* EIA sees 2011 gas output up 3.56 bcfd from 2010
* 2011 gas consumption seen up 0.58 bcfd from 2010 (Adds consumption, LNG data, background)
NEW YORK, July 12 (Reuters) - The U.S. Energy Information Administration on Tuesday sharply raised its estimate for domestic natural gas production growth in 2011, expecting total output this year to be up 5.8 percent from 2010 levels.
In its July Short-Term Energy Outlook, EIA said it expected marketed natural gas production to rise by 3.56 billion cubic feet per day in 2011 to a record 65.39 bcf, up sharply from its June outlook that had output this year at 64.61 bcf daily,
EIA said much of the growth in 2011 gas output was expected to occur in the first three quarters of the year, with a more moderate increase in the fourth quarter.
Gas production has been growing steadily since 2005, primarily because of the boom in horizontal drilling in unconventional shale formations.
Production growth in 2012 was expected to proceed at a much slower pace, increasing 0.58 bcf per day, or 0.9 percent.
With year-over-year 2011 production growth now seen exceeding 2010's 4.5 percent increase, total domestic output this year should easily set an all-time high, eclipsing the previous record high, hit in 1973, of 62.05 bcf daily.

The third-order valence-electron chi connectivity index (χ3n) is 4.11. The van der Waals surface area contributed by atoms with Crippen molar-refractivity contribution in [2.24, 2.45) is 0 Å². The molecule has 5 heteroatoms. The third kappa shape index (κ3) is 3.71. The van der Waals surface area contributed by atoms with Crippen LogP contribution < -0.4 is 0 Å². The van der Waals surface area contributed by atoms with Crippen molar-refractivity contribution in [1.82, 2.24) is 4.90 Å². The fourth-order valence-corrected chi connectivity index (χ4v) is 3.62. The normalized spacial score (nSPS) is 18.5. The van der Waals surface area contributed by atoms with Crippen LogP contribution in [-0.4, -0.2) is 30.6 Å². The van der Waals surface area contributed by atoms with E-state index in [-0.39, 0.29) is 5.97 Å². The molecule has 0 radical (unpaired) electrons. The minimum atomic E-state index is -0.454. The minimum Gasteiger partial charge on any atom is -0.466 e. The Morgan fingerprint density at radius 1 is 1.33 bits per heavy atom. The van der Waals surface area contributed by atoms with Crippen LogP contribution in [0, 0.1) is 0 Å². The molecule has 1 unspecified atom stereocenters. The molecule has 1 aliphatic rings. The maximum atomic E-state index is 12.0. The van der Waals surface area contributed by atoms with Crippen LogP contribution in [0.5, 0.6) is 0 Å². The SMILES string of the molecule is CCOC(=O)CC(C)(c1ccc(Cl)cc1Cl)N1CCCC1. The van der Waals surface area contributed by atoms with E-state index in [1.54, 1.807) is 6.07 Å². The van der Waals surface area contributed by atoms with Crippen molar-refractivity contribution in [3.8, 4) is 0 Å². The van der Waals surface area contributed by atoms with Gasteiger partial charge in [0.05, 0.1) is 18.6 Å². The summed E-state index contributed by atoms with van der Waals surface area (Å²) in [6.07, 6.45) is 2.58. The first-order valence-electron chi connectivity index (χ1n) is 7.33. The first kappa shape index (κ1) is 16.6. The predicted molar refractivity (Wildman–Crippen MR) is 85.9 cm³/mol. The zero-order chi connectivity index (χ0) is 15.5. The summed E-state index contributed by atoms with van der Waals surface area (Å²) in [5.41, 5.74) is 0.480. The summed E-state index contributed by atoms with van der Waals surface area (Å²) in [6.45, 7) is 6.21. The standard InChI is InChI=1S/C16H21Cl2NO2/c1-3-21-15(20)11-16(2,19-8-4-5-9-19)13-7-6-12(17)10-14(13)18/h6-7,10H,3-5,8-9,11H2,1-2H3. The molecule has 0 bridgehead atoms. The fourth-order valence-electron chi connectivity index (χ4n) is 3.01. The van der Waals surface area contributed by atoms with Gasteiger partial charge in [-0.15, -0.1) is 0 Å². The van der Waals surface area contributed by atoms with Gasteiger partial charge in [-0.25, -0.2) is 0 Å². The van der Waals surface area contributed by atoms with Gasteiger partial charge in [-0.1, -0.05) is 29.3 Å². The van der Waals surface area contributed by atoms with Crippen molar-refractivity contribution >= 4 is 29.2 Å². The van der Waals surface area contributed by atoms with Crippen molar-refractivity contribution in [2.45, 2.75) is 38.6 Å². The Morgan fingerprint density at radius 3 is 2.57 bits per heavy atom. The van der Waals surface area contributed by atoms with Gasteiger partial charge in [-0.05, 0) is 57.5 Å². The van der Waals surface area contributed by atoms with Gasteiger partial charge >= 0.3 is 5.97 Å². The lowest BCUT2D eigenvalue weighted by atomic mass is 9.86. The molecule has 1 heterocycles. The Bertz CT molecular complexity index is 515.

The EIA raised its forecast for U.S. natural gas consumption growth this year, expecting average demand to rise 2 percent from 2010 levels to about 67.43 bcf per day, more than its previous estimate of 67.06 bcf daily. Strong growth in the industrial and electric power sectors should back 2011 gains.
But in 2012, the EIA sees total demand falling 0.2 percent to 67.32 bcf daily, as declines in residential and commercial consumption due to milder winter weather in the Midwest and West offset continued growth in industrial and power sector use.
The EIA's 2012 demand estimate was up from its previous estimate of 67.24 bcf per day.
The agency recently said changes to its methodology in collecting and reporting consumption data should not significantly change reported total annual consumption volumes, but it did expect significant changes in the seasonality of reported residential and commercial demand volumes.
U.S. imports of liquefied natural gas are expected to fall nearly 17 percent from 1.2 bcfd in 2010 to 1 bcfd in 2011 and 2012, as increased demand in quake-hit Japan boosts LNG prices, the EIA said. The forecast is unchanged from last month's report. (Reporting by Joe Silha; Editing by Lisa Shumaker)